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Altered network topology in pediatric traumatic brain injury
Author(s): Emily L. Dennis; Faisal Rashid; Talin Babikian; Richard Mink; Christopher Babbitt; Jeffrey Johnson; Christopher C. Giza; Robert F. Asarnow; Paul M. Thompson
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Paper Abstract

Outcome after a traumatic brain injury (TBI) is quite variable, and this variability is not solely accounted for by severity or demographics. Identifying sub-groups of patients who recover faster or more fully will help researchers and clinicians understand sources of this variability, and hopefully lead to new therapies for patients with a more prolonged recovery profile. We have previously identified two subgroups within the pediatric TBI patient population with different recovery profiles based on an ERP-derived (event-related potential) measure of interhemispheric transfer time (IHTT). Here we examine structural network topology across both patient groups and healthy controls, focusing on the ‘rich-club’ - the core of the network, marked by high degree nodes. These analyses were done at two points post-injury - 2-5 months (post-acute), and 13-19 months (chronic). In the post-acute time-point, we found that the TBI-slow group, those showing longitudinal degeneration, showed hyperconnectivity within the rich-club nodes relative to the healthy controls, at the expense of local connectivity. There were minimal differences between the healthy controls and the TBI-normal group (those patients who show signs of recovery). At the chronic phase, these disruptions were no longer significant, but closer analysis showed that this was likely due to the loss of power from a smaller sample size at the chronic time-point, rather than a sign of recovery. We have previously shown disruptions to white matter (WM) integrity that persist and progress over time in the TBI-slow group, and here we again find differences in the TBI-slow group that fail to resolve over the first year post-injury.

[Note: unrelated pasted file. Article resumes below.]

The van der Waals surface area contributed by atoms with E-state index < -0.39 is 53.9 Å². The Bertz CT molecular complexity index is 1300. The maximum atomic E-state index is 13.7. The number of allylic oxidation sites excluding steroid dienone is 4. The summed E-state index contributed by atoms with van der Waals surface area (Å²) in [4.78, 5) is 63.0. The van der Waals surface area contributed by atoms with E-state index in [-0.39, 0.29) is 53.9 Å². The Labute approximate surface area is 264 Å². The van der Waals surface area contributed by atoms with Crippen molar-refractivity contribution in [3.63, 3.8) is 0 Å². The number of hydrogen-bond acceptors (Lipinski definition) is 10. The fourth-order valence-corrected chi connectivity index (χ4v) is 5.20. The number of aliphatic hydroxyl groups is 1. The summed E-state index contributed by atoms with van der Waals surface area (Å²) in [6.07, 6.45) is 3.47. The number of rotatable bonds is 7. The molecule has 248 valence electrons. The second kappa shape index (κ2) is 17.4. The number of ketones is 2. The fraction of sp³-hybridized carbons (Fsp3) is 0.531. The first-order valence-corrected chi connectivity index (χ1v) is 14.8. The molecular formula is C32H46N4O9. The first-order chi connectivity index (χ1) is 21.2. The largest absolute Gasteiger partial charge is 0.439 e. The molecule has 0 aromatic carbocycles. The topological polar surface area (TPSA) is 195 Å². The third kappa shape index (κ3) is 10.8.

Paper Details

Date Published: 17 November 2017
PDF: 7 pages
Proc. SPIE 10572, 13th International Conference on Medical Information Processing and Analysis, 105720P (17 November 2017); doi: 10.1117/12.2285245
Show Author Affiliations
Emily L. Dennis, Keck School of Medicine, Univ. of Southern California (United States)
Faisal Rashid, Keck School of Medicine, Univ. of Southern California (United States)
Talin Babikian, Semel Institute for Neuroscience and Human Behavior, Univ. of California, Los Angeles (United States)
Steve Tisch BrainSPORT Program, Univ. of California, Los Angeles (United States)
LAC+USC Medical Ctr. (United States)
Richard Mink, Harbor-UCLA Medical Ctr. (United States)
Los Angeles BioMedical Research Institute (United States)
Christopher Babbitt, Miller Children's Hospital (United States)
Jeffrey Johnson, LAC+USC Medical Ctr. (United States)
Christopher C. Giza, UCLA Brain Injury Research Ctr., Mattel Children's Hospital (United States)
Robert F. Asarnow, Semel Institute for Neuroscience and Human Behavior, Univ. of California, Los Angeles (United States)
Univ. of California, Los Angeles (United States)
Paul M. Thompson, Keck School of Medicine, Univ. of Southern California (United States)
Semel Institute for Neuroscience and Human Behavior, Univ. of California, Los Angeles (United States)
Univ. of Southern California (United States)


Published in SPIE Proceedings Vol. 10572:
13th International Conference on Medical Information Processing and Analysis
Eduardo Romero; Natasha Lepore; Jorge Brieva; Juan David García, Editor(s)

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